How To Run A Brainstorming Session
If two heads are better than one, then how about ten?
The pace of change is speeding up, as is the pace of business. This brings new problems to solve, more of them and faster than ever before. New problems demand new ideas. How do you generate these ideas quickly?
One method is the very old-fashioned but very effective brainstorming session.
People often talk about brainstorming, but not many people know how to run a brainstorming session.
It’s actually pretty straightforward.
A Simple Definition
A brainstorming session is a meeting between two or more people. One person presents a question to be answered or a problem to be solved. Everyone present thinks of many ways to solve the problem in a very short space of time. The organizer collates the ideas, then works with the group to choose the most useful, which are then used to formulate a plan.
This can be applied to any number of people in any setting. If followed properly, the whole thing can be finished in 20 minutes or less.
Brainstorming is quite a formal process. The formality is there for a reason. The rules make the process go faster.
Make sure that all participants know and understand how the process works before you begin. When running the brainstorming session, make sure all participants stick to the rules.
Step 1: Presenting The Problem
Present the problem to be solved as a question.
The question will usually be: “How do we _____?” or “The situation is _____. Now, what do we do?”
In a face-to-face setting, write the question on a whiteboard or flip chart. In a remote setting, write your question in the chat of your communications application.
Step 2: Generating Ideas
Tell the participants that you want their answers in two or three minutes. The urgency will motivate them to come out with the first things they think of, without their thoughts being filtered by notions of practicality, or by the fear of saying something “stupid” or “inappropriate.”
In a face-to-face setting, participants can call out their thoughts while a “scribe” writes them down. This favors the more extroverted members of the group at the expense of the rest.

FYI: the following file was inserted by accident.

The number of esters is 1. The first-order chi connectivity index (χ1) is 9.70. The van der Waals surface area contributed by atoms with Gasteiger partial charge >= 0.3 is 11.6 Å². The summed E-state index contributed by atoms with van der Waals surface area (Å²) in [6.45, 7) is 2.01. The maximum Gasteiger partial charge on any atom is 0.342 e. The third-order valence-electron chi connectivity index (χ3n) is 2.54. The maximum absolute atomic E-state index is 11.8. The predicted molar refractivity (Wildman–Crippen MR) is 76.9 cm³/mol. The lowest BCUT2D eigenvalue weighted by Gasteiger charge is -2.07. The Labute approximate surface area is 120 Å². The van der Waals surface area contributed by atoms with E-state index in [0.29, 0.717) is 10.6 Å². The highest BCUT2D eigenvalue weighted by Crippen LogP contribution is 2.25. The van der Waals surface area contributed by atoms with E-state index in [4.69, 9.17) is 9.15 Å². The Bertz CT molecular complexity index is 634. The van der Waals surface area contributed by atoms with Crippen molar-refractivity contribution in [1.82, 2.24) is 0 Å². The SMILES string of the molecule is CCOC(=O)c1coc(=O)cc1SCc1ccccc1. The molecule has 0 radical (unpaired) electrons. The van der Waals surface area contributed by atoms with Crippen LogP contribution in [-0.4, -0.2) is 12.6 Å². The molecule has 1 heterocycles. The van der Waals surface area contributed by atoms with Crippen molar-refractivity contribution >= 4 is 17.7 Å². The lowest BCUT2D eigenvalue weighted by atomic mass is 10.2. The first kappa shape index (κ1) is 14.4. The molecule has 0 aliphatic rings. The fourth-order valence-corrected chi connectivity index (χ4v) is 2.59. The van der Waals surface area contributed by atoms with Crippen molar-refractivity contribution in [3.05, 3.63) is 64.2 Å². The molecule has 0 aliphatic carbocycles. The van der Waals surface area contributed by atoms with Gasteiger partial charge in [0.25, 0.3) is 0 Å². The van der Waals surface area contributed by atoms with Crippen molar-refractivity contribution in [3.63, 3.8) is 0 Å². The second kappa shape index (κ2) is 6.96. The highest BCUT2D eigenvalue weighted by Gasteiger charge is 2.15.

Alternatively, ask participants to write their idea on paper and hand those in. Where your brainstorming session is done remotely, people can write their ideas in the chat.
At this stage, the most important rule is that there is no such thing as a stupid idea. All participants’ ideas are equally as valuable. No one has the right to criticize someone else’s ideas.
This will give you more ideas than you need.
Step 3: Filtering Ideas
Here is one way for the team to filter out ideas that will not be adopted:
Assuming you have 10 ideas on the board/displayed on the screen, ask each participant to rank each idea with a number from 1 to 10, where 1 is for the best idea and 10 is for the worst idea.
Get them to call out their scores. Add them all up. The idea with the lowest total score is the “winner.”
Select a second and third choice as well, in case some external factor prevents you from running with the first idea.
Get the team to vote on the most “creative”/“original” idea as well. This cannot be included in the “top 3” results.
“Creative” ideas may not always be immediately practical but may be possible later. Look at a suitcase from the 1960s. Why did it take so long for someone to put wheels on luggage?
Once you have your “top 3,” then it’s up to you to decide what happens next.
Do you ask your team for a plan to bring the idea to fruition?
Do you ask them to write a proposal to pass up to senior management for approval?
That depends on the situation. Like any other conversation with a purpose, there should be a concrete result that is used in some way.
“Training” Your Team
If your team has never done brainstorming before, they may find it quite uncomfortable and not produce the best results the first time around.
It makes sense to use it for a less important topic first, like ideas for the next team event, just to get people comfortable with the format.
As well as being a great way to generate ideas quickly, it can also be a bonding experience for the team. Participants will see a different side of their colleagues’ personalities and will actually work as a team, rather than as a collection of individuals who do more or less the same thing in the same office.
Over to you!
Your team is your “collection of experts.” Think of your most pressing problem. Can you boil it down into a “how” or “what” question?
Set up the meeting, run the brainstorming session, and tell me how it went!
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